An important question is whether the probiotics noticeably improved quality of life. The level of hay fever reported was not very severe and the quality of life scores reflected this throughout the study. This means that the participants did not reach the quality of life score cut-off of 2, one of the original inclusion criteria, meaning the participants were not as badly affected as the study investigators had planned. People who regularly used anti-allergy medication were also excluded. Thus, the authors excluded exactly those patients who would benefit most from an alternative treatment of their seasonal allergies. In addition, the peak allergy season occurred earlier than predicted and so less pollen may have been present than expected.
In view of the fact that the quality of life scores were consistent with a previous study that included participants with a two-year clinical history of hay fever, the study population may still constitute a representative example of the average allergy sufferer. It should not be forgotten, though, that the changes in quality of life questionnaire scores reported in this trial only just met the minimum difference between groups necessary to be counted as important as based on a previous validation study. Based on an overall rating scale, the reported improvements were between “a little better” and “somewhat better.”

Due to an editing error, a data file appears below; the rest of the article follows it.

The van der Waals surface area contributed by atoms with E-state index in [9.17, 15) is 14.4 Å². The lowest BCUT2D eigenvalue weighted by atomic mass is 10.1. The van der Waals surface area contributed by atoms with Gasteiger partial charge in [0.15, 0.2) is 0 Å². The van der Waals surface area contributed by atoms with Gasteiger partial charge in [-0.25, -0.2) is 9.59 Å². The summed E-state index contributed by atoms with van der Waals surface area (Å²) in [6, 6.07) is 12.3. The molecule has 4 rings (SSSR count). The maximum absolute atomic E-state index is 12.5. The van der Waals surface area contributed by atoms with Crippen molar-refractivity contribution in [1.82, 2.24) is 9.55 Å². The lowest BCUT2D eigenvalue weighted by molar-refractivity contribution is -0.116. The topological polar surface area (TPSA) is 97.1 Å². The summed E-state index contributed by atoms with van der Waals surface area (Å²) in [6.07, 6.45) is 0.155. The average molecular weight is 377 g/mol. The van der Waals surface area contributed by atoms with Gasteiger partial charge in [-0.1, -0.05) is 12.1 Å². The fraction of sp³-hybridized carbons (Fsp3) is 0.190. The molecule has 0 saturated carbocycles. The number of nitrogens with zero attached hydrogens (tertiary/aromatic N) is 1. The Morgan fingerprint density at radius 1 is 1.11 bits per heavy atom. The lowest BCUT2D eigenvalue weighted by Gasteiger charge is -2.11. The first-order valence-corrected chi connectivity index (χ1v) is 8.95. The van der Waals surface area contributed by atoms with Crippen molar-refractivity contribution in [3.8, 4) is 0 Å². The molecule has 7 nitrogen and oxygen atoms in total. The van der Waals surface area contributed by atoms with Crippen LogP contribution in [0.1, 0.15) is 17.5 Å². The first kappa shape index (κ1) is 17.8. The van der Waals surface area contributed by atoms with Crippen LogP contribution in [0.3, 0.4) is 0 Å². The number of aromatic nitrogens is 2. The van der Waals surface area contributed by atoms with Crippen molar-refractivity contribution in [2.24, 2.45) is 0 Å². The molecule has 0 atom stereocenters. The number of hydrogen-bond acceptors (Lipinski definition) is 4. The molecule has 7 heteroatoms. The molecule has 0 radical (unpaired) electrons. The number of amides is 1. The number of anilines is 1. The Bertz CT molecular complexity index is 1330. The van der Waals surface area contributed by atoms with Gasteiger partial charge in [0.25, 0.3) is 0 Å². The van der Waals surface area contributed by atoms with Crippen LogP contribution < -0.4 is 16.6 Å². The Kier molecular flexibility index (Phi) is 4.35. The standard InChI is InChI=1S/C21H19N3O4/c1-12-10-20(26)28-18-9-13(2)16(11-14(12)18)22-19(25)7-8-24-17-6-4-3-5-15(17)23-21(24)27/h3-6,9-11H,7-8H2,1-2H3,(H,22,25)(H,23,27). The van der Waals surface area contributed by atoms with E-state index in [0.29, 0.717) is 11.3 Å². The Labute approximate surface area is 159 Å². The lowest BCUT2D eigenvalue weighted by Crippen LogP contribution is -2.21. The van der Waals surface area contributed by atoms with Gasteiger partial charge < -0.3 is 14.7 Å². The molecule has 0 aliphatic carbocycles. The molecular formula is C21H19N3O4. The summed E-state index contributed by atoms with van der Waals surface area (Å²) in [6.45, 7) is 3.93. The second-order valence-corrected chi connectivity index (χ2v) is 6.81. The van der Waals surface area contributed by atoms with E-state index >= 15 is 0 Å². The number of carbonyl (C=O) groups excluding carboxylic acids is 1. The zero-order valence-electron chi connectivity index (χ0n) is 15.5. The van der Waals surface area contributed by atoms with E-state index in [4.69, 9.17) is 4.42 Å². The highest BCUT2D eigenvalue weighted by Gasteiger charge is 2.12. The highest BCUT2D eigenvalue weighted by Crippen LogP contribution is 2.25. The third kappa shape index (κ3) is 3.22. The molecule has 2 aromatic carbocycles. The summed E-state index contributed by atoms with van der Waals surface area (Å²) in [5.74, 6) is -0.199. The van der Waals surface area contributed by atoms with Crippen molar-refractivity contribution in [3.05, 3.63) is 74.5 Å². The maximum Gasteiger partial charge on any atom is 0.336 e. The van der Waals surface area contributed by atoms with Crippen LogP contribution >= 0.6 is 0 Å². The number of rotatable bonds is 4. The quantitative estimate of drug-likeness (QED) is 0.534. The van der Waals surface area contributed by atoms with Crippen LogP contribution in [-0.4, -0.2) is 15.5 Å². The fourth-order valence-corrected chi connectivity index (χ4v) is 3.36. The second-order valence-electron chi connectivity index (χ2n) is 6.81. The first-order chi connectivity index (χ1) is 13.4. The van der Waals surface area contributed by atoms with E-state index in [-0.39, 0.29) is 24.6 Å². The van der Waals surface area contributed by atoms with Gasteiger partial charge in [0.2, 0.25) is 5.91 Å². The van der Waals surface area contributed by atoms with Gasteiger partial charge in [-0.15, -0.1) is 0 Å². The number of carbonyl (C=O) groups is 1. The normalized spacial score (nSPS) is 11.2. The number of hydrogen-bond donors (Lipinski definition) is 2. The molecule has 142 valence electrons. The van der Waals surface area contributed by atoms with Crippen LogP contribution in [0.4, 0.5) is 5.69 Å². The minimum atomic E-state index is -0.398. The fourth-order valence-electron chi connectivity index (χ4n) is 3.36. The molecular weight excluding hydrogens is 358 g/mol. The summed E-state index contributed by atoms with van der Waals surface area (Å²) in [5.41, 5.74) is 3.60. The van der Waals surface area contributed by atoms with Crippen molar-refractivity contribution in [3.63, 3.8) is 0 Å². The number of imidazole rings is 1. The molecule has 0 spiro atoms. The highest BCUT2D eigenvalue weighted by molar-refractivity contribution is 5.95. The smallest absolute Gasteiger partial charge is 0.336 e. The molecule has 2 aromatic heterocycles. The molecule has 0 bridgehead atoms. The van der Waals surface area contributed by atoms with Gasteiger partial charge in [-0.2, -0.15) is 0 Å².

The lack of changes in regulatory T cells or in IgE antibodies indicate that these measures cannot provide an explanation for the improvements seen in this study. However, the proportion of regulatory T cells measured in the blood may not accurately reflect changes in specific body tissues, such as in the gut where the probiotics are acting. Additionally, IgE antibodies in the blood do not always accurately reflect visible symptoms of allergies, even though IgE antibodies are involved in the allergic response as shown in Figure 2. Thus, the precise mechanism of the probiotic supplement’s effects remains uncertain.
Figure 2: The role of IgE in the allergic response
One type of bacteria, Lactobacillus gasseri, was present in the stool samples of the probiotic group, indicating that it survived passage through the gut. This does not mean that the other two probiotic bacteria did not have any effect, only that they were not present in large enough amounts to be detected. This is potentially due to the probiotic supplement containing a lower dosage of Bifidobacterium bifidum and Bifidobacterium longum. Other changes in the gut microbiota in the probiotic group were potentially beneficial. Faecalibacterium have been found at lower levels in children who develop allergies, while greater proportions of Escherichia coli in the gut have been associated with increased allergies in children.